Cinnamon has an ever growing body of evidence showing its health and body composition benefits. It helps push carbs towards muscle cells (where they can be burnt as energy) and away from fat cells (where they may have converted to fat). This effect is similar to that of exercise, particularly resistance training, causing your muscles to become more like sponges rather than just mechanical objects, burning up those calories.

Acting in this way, cinnamon is termed a ‘glucose disposal agent’. What this means is that it helps pull glucose (sugars, broken down from carbs) out of the blood stream. This is great news for type 2 diabetics as it can assist the control of insulin. Even better is that when these carbs are being sucked out of the blood, they will be shuttled towards muscle cells preferentially over fat cells[i]. A big plus if you’re trying to avoid fat gain!

Whenever you eat carbohydrates, your body breaks them down into their basic structure of a sugar to allow transportation in the blood stream. They can be used immediately as energy, or can be stored as glycogen (groups of sugars) in the muscles (good) or converted to fat then stored in a fat cell (bad). As your blood sugar levels rise, your body releases a hormone called insulin that triggers the storage process (sugar to muscles or fat cell) to lower your blood sugar levels back to the normal range. Type-2 diabetes occurs when you consistently elevate blood sugar above the ‘normal-healthy’ range until your body is unable to keep up with the demand to remove the sugars and insulin remains within the blood stream for too long a time. At this point, your body becomes ‘insulin resistant’ and doesn’t respond as strongly to insulin’s signals. When you reach this point you’re in trouble since you now struggle to remove sugars from the blood stream which has many negative health connotations. Cinnamon it appears helps improve this and is doing so with some remarkable results.

However, these health benefits are limited to those with blood sugar issues.  Studies on healthy individuals have resulted in the same results, showing cinnamons benefit in assisting weight loss and preventing weight gain.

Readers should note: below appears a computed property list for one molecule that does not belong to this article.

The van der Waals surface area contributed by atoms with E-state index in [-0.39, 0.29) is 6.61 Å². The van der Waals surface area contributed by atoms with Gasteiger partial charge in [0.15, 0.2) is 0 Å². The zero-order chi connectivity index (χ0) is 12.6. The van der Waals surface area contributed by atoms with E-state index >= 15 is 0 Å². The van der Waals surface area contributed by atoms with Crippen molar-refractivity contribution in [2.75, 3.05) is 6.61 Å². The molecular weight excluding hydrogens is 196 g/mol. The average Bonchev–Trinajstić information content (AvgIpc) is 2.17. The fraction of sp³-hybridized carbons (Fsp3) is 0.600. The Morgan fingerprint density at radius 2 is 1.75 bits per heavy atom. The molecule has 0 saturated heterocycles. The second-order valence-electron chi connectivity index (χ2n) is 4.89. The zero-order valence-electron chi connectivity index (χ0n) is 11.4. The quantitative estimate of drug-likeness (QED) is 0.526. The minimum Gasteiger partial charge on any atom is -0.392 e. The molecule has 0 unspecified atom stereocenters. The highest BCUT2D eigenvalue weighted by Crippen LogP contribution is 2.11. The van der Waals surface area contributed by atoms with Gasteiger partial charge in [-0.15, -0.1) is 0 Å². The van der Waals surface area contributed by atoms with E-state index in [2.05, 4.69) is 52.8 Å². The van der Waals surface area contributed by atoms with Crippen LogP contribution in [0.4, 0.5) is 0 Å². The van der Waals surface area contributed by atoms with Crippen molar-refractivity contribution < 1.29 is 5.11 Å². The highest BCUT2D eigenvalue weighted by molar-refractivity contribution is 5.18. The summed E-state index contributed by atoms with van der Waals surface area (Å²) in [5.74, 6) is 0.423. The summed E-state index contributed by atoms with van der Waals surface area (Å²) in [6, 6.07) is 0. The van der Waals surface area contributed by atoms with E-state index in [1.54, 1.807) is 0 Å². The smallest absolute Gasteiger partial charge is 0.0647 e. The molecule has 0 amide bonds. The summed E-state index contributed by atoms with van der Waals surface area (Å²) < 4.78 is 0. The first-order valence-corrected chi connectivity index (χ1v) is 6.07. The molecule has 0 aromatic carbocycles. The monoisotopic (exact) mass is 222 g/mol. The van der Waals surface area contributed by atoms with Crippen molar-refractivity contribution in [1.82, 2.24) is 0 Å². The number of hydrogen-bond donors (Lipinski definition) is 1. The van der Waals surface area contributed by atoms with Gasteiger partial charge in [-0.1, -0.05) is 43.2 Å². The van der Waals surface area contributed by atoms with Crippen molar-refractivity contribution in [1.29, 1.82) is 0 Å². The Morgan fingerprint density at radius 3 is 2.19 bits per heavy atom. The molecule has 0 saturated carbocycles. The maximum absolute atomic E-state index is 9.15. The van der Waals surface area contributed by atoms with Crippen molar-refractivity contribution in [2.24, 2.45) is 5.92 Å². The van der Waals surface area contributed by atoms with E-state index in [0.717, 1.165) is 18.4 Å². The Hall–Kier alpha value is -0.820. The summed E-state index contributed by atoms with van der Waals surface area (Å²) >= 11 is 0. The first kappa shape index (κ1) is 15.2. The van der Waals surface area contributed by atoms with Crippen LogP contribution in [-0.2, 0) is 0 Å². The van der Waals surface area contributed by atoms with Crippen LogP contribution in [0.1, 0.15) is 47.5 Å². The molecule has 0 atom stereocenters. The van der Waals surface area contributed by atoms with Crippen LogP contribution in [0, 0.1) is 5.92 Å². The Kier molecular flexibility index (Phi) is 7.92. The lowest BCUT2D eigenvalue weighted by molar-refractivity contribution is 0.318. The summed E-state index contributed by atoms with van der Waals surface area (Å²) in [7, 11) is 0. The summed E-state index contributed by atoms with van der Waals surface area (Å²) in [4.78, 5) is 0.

Just check out these results taken from recent studies.

“The results of this study demonstrate that intake of 1, 3, or 6 g of cinnamon per day reduces serum glucose, triglyceride, LDL cholesterol, and total cholesterol in people with type 2 diabetes and suggest that the inclusion of cinnamon in the diet of people with type 2 diabetes will reduce risk factors associated with diabetes and cardiovascular diseases”

“The intake of 6 g cinnamon with rice pudding reduces postprandial blood glucose and delays gastric emptying without affecting satiety. Inclusion of cinnamon in the diet lowers the postprandial glucose response.”

The results are very encouraging for both diabetics and the weight conscious alike. Not only does cinnamon assist in glucose disposal but it may also assist in the control of bad cholesterol!

How to use

Cinnamon is very easy to include into your daily eating. Breakfast is a fantastic time to get it in as a sprinkle on your oats, cereal or toast can almost go unnoticed. Khan and his friends in 2003 found that a 1-gram dose worked just as well as a 6-gram dosage, 1-gram of cinnamon works out to be 1⁄2 a teaspoon.

Keep in mind

However, it is important to note that there are components of cinnamon that have the potential to become toxic if the user is susceptible to them and they build up in the liver. For this reason a high and prolonged dosage of cinnamon may not be healthy over a long period. There have not been many studies in this area. Cinnamon has been labelled as Generally Recognised As Safe (GRAS) by the FDA and is not restricted. But it is always better to be safe than sorry so stick to half-teaspoon servings, and take a break from consistent use to allow your liver to flush itself clean. Pregnant women should avoid high doses of cinnamon.

Types & quality

There are two types of cinnamon, which are indistinguishable in powdered form. These are Cassia (generally cheaper/lower quality) and Ceylon. Both contain coumarin, which in very high doses is toxic. Ceylon, as opposed to Cassia, only contains minute levels of coumarin and is a better choice for long term use.


All in all, while cinnamon could never take the place of a healthy diet and exercise, it can assist you in your goals. Use it wisely and it may just be one more tool for your arsenal.


Hlebowicz J., Darwiche G., Bjorgell O & Almer L. (2007). Effect of cinnamon on postprandial blood glucose, gastric emptying and satiety in healthy subjects. American Journal of Clinical Nutrition. 85(6), 1552-1556

Khan A., Safdar M., Khan Mohammad, Khattak K. & Anderson R. (2003). Cinnamon improves glucose and lipids of people with type 2 diabetes. Diabetes Care 26(12), 3215-3218

Qin B, Nagasaki M, Ren M, Bajotto G, Oshida Y & Sato Y (2003). Cinnamon extract (traditional herb) potentiated in vivo insulin-regulated glucose utilization via enhancing insulin signalling in rats. Diabetes Research Clinical Practice 62(3), 139-148